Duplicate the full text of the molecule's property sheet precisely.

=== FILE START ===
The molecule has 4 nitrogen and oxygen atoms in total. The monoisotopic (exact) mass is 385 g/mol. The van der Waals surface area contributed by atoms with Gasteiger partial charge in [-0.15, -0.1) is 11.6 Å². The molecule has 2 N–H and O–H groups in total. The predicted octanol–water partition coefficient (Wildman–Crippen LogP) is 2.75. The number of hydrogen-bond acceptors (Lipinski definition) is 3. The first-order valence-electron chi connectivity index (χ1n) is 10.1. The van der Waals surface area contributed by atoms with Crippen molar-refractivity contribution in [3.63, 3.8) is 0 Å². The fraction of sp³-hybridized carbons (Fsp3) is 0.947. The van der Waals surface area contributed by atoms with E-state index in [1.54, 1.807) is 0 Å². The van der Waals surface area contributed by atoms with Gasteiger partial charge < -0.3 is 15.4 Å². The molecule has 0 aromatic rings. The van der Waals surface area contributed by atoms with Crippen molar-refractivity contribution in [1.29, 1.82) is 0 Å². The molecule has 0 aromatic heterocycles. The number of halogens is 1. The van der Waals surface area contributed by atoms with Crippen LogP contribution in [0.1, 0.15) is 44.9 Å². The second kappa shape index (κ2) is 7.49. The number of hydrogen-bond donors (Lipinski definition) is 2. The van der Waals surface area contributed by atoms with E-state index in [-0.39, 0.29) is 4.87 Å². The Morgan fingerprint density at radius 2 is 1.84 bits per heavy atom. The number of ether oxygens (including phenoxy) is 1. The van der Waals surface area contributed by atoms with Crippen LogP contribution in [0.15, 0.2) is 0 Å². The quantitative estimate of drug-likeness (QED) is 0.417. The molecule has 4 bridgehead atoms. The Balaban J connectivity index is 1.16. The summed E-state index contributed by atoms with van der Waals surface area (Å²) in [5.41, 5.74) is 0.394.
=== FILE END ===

The molecule has 4 nitrogen and oxygen atoms in total. The monoisotopic (exact) mass is 385 g/mol. The van der Waals surface area contributed by atoms with Gasteiger partial charge in [-0.15, -0.1) is 11.6 Å². The molecule has 2 N–H and O–H groups in total. The predicted octanol–water partition coefficient (Wildman–Crippen LogP) is 2.75. The number of hydrogen-bond acceptors (Lipinski definition) is 3. The first-order valence-electron chi connectivity index (χ1n) is 10.1. The van der Waals surface area contributed by atoms with Crippen molar-refractivity contribution in [3.63, 3.8) is 0 Å². The fraction of sp³-hybridized carbons (Fsp3) is 0.947. The van der Waals surface area contributed by atoms with E-state index in [1.54, 1.807) is 0 Å². The van der Waals surface area contributed by atoms with Gasteiger partial charge < -0.3 is 15.4 Å². The molecule has 0 aromatic rings. The van der Waals surface area contributed by atoms with Crippen molar-refractivity contribution in [1.29, 1.82) is 0 Å². The molecule has 0 aromatic heterocycles. The number of halogens is 1. The van der Waals surface area contributed by atoms with Crippen LogP contribution in [0.1, 0.15) is 44.9 Å². The second kappa shape index (κ2) is 7.49. The number of hydrogen-bond donors (Lipinski definition) is 2. The van der Waals surface area contributed by atoms with E-state index in [-0.39, 0.29) is 4.87 Å². The Morgan fingerprint density at radius 2 is 1.84 bits per heavy atom. The number of ether oxygens (including phenoxy) is 1. The van der Waals surface area contributed by atoms with Crippen LogP contribution in [0.15, 0.2) is 0 Å². The quantitative estimate of drug-likeness (QED) is 0.417. The molecule has 4 bridgehead atoms. The Balaban J connectivity index is 1.16. The summed E-state index contributed by atoms with van der Waals surface area (Å²) in [5.41, 5.74) is 0.394.